Just because you can use a pesticide doesn’t mean you should.

It would shock you to know how much time I spend talking people out of using pesticides; you’d assume the opposite, but it’s true. Pesticides are simply tools that we use to control (not eradicate) pests. If the lawn is not healthy in the first place, pesticide use will only suppress a problem in the short term. The goal is to encourage a vigorous, dense stand of turfgrass that naturally withstands a host of pests without you even noticing.

Certainly, there are products that make sense to use; a preemergent crabgrass control applied in the early spring is a better management practice than trying to kill older crabgrass plants during the middle of the summer, for instance. But, if you have a yard that is primarily shaded and doesn’t have a history of crabgrass, you can easily bypass the preemergent application without ill effect. Again, referencing the local Cooperative Extension website will help you in making this decision.

There’s no doubt that there are many excellent products to choose from at lawn and garden centers, many of which are manufactured by the same suppliers that professionals rely upon. The difference is the level of expertise that you bring to the situation. I can buy the same woodworking tools as Norm Abram uses on TV, but that doesn’t mean that I can build furniture.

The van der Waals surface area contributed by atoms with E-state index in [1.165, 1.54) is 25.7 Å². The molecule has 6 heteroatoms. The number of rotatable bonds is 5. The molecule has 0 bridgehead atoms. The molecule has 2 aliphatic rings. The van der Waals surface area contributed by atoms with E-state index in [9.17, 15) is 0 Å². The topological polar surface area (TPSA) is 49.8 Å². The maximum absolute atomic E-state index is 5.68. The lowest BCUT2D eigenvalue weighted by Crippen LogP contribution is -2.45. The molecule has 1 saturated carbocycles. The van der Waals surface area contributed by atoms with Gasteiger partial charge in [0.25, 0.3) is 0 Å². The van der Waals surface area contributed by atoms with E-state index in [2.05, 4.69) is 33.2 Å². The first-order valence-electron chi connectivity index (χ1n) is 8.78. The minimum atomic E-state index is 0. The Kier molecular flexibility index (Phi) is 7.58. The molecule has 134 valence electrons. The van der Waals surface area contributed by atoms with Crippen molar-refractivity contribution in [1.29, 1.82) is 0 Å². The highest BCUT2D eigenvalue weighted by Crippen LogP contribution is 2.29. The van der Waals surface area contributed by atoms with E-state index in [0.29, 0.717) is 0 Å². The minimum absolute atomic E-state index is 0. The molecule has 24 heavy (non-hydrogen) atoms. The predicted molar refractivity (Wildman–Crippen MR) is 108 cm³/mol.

When it comes to fertilizer & pesticide equipment, you get what you pay for.

Let’s not forget about the equipment used to apply fertilizers and pesticides. Here at Lawn Dawg, our beautiful, high-tech, stainless steel fertilizer spreaders cost us $600 each wholesale. You don’t need something that expensive or durable for use a couple of times a year but neither should you buy something substandard. Avoid mild steel at all costs; both fertilizers and pesticides can be corrosive. Stainless steel or a robust plastic are much more durable materials. Drop spreaders are only useful for applying grass seed in tight areas. The damage that you can cause trying to spread fertilizer evenly with a drop spreader is both embarrassing and tough to remediate. A broadcast spreader is a much better choice. Some manufacturers are smart and build equipment that is specifically designed to apply their specific products, taking a lot of the guesswork out of the equation. 

Hopefully this information is helpful in your quest to buy the right products for your lawn. There’s a lot of satisfaction that comes with growing a crop of turfgrass and doing it right, and planning for the spring to come helps keep us sane while the snow is still deep.

Feel free to contact us if you have any questions about the products you should or should not be using on your lawn.

You can also read these 5 Benefits of Hiring a Professional Lawn Care Company.

    - Bob Mann, Agronomist